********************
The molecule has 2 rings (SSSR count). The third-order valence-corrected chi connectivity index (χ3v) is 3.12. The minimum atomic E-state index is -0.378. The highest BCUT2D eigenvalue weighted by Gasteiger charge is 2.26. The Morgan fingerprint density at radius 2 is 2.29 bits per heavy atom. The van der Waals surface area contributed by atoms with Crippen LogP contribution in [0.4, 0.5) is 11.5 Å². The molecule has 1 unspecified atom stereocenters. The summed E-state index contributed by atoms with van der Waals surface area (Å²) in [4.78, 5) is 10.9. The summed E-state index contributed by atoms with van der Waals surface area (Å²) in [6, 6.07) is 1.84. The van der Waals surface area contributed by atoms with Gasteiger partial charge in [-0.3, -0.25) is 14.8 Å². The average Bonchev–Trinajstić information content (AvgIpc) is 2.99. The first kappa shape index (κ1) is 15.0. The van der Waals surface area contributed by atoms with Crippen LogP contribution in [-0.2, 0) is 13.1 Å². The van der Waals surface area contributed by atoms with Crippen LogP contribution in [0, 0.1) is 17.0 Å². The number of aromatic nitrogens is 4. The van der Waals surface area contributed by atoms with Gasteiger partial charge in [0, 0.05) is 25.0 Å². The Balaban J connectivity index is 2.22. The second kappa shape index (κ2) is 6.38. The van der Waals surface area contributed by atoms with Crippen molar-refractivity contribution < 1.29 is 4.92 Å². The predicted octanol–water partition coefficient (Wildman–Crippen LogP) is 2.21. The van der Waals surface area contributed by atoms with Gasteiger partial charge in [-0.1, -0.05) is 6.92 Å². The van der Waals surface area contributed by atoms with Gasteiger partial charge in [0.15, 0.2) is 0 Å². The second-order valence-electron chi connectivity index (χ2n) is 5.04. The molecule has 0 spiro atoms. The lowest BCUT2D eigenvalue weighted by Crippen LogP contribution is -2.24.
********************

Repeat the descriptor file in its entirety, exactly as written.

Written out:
The molecule has 2 rings (SSSR count). The third-order valence-corrected chi connectivity index (χ3v) is 3.12. The minimum atomic E-state index is -0.378. The highest BCUT2D eigenvalue weighted by Gasteiger charge is 2.26. The Morgan fingerprint density at radius 2 is 2.29 bits per heavy atom. The van der Waals surface area contributed by atoms with Crippen LogP contribution in [0.4, 0.5) is 11.5 Å². The molecule has 1 unspecified atom stereocenters. The summed E-state index contributed by atoms with van der Waals surface area (Å²) in [4.78, 5) is 10.9. The summed E-state index contributed by atoms with van der Waals surface area (Å²) in [6, 6.07) is 1.84. The van der Waals surface area contributed by atoms with Gasteiger partial charge in [-0.3, -0.25) is 14.8 Å². The average Bonchev–Trinajstić information content (AvgIpc) is 2.99. The first kappa shape index (κ1) is 15.0. The van der Waals surface area contributed by atoms with Crippen LogP contribution in [-0.2, 0) is 13.1 Å². The van der Waals surface area contributed by atoms with Crippen LogP contribution in [0, 0.1) is 17.0 Å². The number of aromatic nitrogens is 4. The van der Waals surface area contributed by atoms with Gasteiger partial charge in [0, 0.05) is 25.0 Å². The Balaban J connectivity index is 2.22. The second kappa shape index (κ2) is 6.38. The van der Waals surface area contributed by atoms with Crippen molar-refractivity contribution < 1.29 is 4.92 Å². The predicted octanol–water partition coefficient (Wildman–Crippen LogP) is 2.21. The van der Waals surface area contributed by atoms with Gasteiger partial charge in [-0.1, -0.05) is 6.92 Å². The van der Waals surface area contributed by atoms with Gasteiger partial charge in [0.15, 0.2) is 0 Å². The second-order valence-electron chi connectivity index (χ2n) is 5.04. The molecule has 0 spiro atoms. The lowest BCUT2D eigenvalue weighted by Crippen LogP contribution is -2.24.